Sermon Commentary for Sunday, January 27, 2019
Nehemiah 8:1-10 Commentary
This passage will deeply move every preacher who reads it, either to joy or to sorrow, to gratitude or to envy. I mean, what happens here is a preacher’s dream. The whole congregation– men, women (not typical in a Temple service), and children old enough to understand what was going on—spontaneously gathered for worship. They begged for the Word of the Lord to be read for them; they are unified in their desire to hear the Word. Even though the reading went on from dawn until noon, no one got bored, no one left, no one tuned out. They listened intently.
Indeed, when the reading began, all the people stood up in respect for the Book. Upon receiving the blessing of the “preacher,” they all raised their hands in worship, shouted “Amen, Amen,” and then fell on their faces in prostrate worship.
As they listened, their hearts were pierced by the Word and they began to weep, probably in sorrow over the sins they had not recognized until they heard the will of God in the reading. And when the priest and his associates announced the Good News, they responded by wiping away their tears, celebrating God’s goodness at lavish feasts, and sharing their bounty with those who had little.
Who wouldn’t love to lead a worship service like that? Contemporary preachers might rejoice that such a service could happen, or we might weep because such a thing doesn’t happen to us. So, we might be filled with gratitude for the power of the Word, along with just a bit of envy that our congregations don’t respond this way to us when we read and preach.
So, this is a great text for preachers, but what does it have to say to the average church goer? And what in the world does it have to do with this season of Epiphany?
We can begin to unpack the wider meaning of this text by asking why the people spontaneously gathered for worship. What was the occasion? Well, it was the first day of the seventh month, which was New Year’s Day on the civil calendar (later called Rosh Hashanah). In that month, Israel also celebrated Yom Kippur and the Feast of Booths, in which Israel remembered their wilderness wanderings. So this was a sacred time, a time of looking back and a time of new beginnings.
What’s more, the returned exiles had just finished building the walls of Jerusalem. It was near the middle of the fifth Century; Israel had been back from Exile for nearly a hundred years. When the first returnees arrived, they found their homes destroyed, their fields choked with weeds, Jerusalem in ruins and their Temple a charred mass of rubble. The people were glad to be home, but home was a mess. They were so disheartened that they didn’t make much progress in rebuilding their nation.
Because they settled in their villages and towns, Jerusalem remained largely uninhabited and in ruins for nearly 75 years. Yes, they had built a Temple, but it was a poor copy of the original. And God had not filled it with his glory as he had at the First Temple.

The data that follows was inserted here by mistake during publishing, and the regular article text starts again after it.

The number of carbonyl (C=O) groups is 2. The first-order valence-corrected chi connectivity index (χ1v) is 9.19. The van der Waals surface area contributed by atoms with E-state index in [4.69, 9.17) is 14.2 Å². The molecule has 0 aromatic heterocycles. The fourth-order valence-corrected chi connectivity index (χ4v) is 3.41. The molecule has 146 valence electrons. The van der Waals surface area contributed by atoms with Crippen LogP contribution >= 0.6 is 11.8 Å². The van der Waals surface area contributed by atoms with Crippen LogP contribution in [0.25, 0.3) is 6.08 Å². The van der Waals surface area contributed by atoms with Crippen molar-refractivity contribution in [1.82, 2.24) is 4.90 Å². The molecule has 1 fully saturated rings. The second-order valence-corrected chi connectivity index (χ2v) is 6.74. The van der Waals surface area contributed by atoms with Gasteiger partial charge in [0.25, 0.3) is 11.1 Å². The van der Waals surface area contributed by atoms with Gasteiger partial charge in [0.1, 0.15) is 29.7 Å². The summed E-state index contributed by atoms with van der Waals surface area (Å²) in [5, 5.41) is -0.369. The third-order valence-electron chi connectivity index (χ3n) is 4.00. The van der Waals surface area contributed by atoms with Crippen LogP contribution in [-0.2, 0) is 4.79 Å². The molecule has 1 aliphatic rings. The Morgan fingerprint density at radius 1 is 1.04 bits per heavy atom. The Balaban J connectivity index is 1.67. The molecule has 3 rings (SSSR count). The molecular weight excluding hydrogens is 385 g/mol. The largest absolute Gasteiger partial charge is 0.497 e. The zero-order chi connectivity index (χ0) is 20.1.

Israel was living in one of those “in between times.” Behind them were the mighty acts of God exhibited in the Exodus many years ago and in the return from Exile more recently. But God had not yet ushered in the magnificent revival of his Kingdom under a Davidic King as promised in Isaiah 40-66 and the other prophets. They were living between two comings of God, the past they dimly remembered and the future they had been promised. Now they were just average people living in a hostile environment, just aching for God to return in his glory and save them to the uttermost. It was not a glory time in Israel’s history. The people were disappointed, and they grew disillusioned, and that led to laxness toward the Law of God.
But then Nehemiah came from Persia and under his leadership, the people rebuilt the walls of Jerusalem. Indeed, they finished the work in only 52 days. God had not shown up in all his glory, but at least the walls were up and the Temple was standing. It was a pregnant time– the beginning of a new year, and they were about to gather for one of their major festivals celebrating God’s past actions on their behalf. I suspect there was a sense of expectation in the air. Something was going to happen. Or so they hoped.
They couldn’t compel God to show up, but they could compel their leaders to read God’s Word. And that’s when God showed up, not in the glory of liturgy and sacrifice and architecture, but in the simple reading and explaining of God’s Word. That Word was an Epiphany of God’s glory—not a visual Epiphany, but an audible one.
The application to 21st century North America Christianity should be painfully obvious. We are living between the times of Christ’s first and second coming. This is not a time of great glory for the church. Indeed, rather than gradually rebuilding the shambles of “the Temple and the City,” we are experiencing the gradual deterioration of the church. Membership is down nearly everywhere in the West while the cultural environment is increasing intolerant of a Gospel that makes exclusive truth claims. The “None’s” and the “Spiritual But Not Religious” offer soft opposition, while the militant atheists in the West and totalitarian regimes in the Middle East and in the Communist bloc launch frontal assaults.